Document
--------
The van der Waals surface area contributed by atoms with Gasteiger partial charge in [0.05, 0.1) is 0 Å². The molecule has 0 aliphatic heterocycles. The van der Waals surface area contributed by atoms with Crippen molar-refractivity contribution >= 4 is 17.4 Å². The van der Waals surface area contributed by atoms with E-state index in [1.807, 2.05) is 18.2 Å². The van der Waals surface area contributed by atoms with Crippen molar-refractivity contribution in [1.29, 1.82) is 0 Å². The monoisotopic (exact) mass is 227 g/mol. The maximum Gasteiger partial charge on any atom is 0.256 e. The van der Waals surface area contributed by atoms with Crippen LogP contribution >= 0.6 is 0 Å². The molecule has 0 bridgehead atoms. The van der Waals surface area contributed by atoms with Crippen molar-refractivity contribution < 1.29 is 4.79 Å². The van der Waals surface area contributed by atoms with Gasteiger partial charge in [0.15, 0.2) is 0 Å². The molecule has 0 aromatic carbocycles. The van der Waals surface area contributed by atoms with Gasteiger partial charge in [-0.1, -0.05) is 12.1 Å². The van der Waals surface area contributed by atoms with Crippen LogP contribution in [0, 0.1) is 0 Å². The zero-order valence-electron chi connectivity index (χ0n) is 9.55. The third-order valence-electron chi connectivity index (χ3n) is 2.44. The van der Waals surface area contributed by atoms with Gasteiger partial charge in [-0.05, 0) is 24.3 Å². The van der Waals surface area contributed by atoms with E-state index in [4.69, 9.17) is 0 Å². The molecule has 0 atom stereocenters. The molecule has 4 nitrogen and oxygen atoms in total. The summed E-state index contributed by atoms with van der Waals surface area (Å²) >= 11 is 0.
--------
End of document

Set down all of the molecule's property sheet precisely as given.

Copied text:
The van der Waals surface area contributed by atoms with Gasteiger partial charge in [0.05, 0.1) is 0 Å². The molecule has 0 aliphatic heterocycles. The van der Waals surface area contributed by atoms with Crippen molar-refractivity contribution >= 4 is 17.4 Å². The van der Waals surface area contributed by atoms with E-state index in [1.807, 2.05) is 18.2 Å². The van der Waals surface area contributed by atoms with Crippen molar-refractivity contribution in [1.29, 1.82) is 0 Å². The monoisotopic (exact) mass is 227 g/mol. The maximum Gasteiger partial charge on any atom is 0.256 e. The van der Waals surface area contributed by atoms with Crippen LogP contribution >= 0.6 is 0 Å². The molecule has 0 bridgehead atoms. The van der Waals surface area contributed by atoms with Crippen molar-refractivity contribution < 1.29 is 4.79 Å². The van der Waals surface area contributed by atoms with Gasteiger partial charge in [0.15, 0.2) is 0 Å². The molecule has 0 aromatic carbocycles. The van der Waals surface area contributed by atoms with Gasteiger partial charge in [-0.1, -0.05) is 12.1 Å². The van der Waals surface area contributed by atoms with Crippen LogP contribution in [0, 0.1) is 0 Å². The zero-order valence-electron chi connectivity index (χ0n) is 9.55. The third-order valence-electron chi connectivity index (χ3n) is 2.44. The van der Waals surface area contributed by atoms with Gasteiger partial charge in [-0.05, 0) is 24.3 Å². The van der Waals surface area contributed by atoms with E-state index in [4.69, 9.17) is 0 Å². The molecule has 0 atom stereocenters. The molecule has 4 nitrogen and oxygen atoms in total. The summed E-state index contributed by atoms with van der Waals surface area (Å²) >= 11 is 0.